Sullivan stepped up onto the low wall and peered over the edge. The job of obliterating himself shouldn't be a huge effort, considering he'd made so l Sullivan stepped up onto the low wall and peered over the edge. The job of obliterating himself shouldn't be a huge effort, considering he'd made so little meaningful impact on the world."
Sullivan Moss is useless, once a handsome and charming young man with the world at his feet he is now a puffy faced, unemployed, near forty year old, divorced alcoholic. Wracked with guilt and regret after the death of one of his best friends, he decides to commit suicide by jumping from a building only to fall the wrong way. Waking up in hospital with bruises and concussion, a casual comment from a nurse gives Sully an idea, he can do one useful thing before his next suicide attempt, he can donate a kidney to a stranger.
To everyone's surprise, including his own, Sully begins to turn his life around, determined to honour his commitment. He sobers up and gets a job removing hazardous asbestos. He makes an attempt to repair some of the bridges he burned and makes a friend of his reluctant landlady Natalie, and her son Louis. Redemption isn't going to be easy though.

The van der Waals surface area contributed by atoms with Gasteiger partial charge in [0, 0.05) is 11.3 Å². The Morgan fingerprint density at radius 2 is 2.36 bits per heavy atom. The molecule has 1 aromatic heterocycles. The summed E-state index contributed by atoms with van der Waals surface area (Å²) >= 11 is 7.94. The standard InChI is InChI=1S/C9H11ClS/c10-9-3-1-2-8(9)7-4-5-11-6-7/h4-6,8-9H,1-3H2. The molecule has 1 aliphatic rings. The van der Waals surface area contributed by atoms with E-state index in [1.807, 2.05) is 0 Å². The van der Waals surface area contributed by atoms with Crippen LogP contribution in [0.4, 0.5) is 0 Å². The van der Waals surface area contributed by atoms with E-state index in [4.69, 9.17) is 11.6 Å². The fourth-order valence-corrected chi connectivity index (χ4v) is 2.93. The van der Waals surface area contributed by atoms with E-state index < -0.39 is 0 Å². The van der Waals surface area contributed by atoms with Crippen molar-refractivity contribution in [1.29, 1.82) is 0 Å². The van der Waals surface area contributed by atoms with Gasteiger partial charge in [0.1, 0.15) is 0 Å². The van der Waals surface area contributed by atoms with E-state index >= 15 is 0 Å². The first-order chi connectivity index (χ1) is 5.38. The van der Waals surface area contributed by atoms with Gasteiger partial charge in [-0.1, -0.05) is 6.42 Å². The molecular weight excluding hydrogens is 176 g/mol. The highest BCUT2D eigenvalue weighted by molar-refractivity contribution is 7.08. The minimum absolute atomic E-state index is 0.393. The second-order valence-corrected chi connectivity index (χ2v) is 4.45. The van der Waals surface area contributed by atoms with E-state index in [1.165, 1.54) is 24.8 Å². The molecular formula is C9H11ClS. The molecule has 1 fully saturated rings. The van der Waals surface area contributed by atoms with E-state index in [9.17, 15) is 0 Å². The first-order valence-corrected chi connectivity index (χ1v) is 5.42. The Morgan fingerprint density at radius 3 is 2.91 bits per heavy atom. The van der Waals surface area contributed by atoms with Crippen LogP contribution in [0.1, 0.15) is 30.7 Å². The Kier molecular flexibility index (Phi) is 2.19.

With a blend of black humour and soap opera like drama, Oswald explores the regrets for the life not lived. It's not just Sully who is struggling with the disappointments of middle age, his best mate Tim is bewildered by his unhappy marriage, and Natalie is beginning to wonder if she will spend the rest of her life alone, living in her mother's spare bedroom.
The narrative is sharp, funny and insightful. I enjoyed the writing though some may be offended by instances of crude language. The mix of slightly surreal and familiar scenario's works well and the story is well paced.
A story about finding meaning and purpose in life, about changing the things you can, and accepting those you can't, Useful is an entertaining read from Australian playwright, author and television scriptwriter (most notably for Offspring), Debra Oswald.
Things in Half Shadow is an entertaining mystery thriller with a paranormal twist, set in postbellum Philadelphia, in which author Alan Finn (the pen Things in Half Shadow is an entertaining mystery thriller with a paranormal twist, set in postbellum Philadelphia, in which author Alan Finn (the pen name of Todd Ritter) introduces an unusual crime solving duo - independently wealthy crime reporter, Edward Clark and brazen confidence trickster, Lucy Collins, who become unlikely allies when they are present at the death of Lenora Grimes Pastor, the city's most highly regarded medium.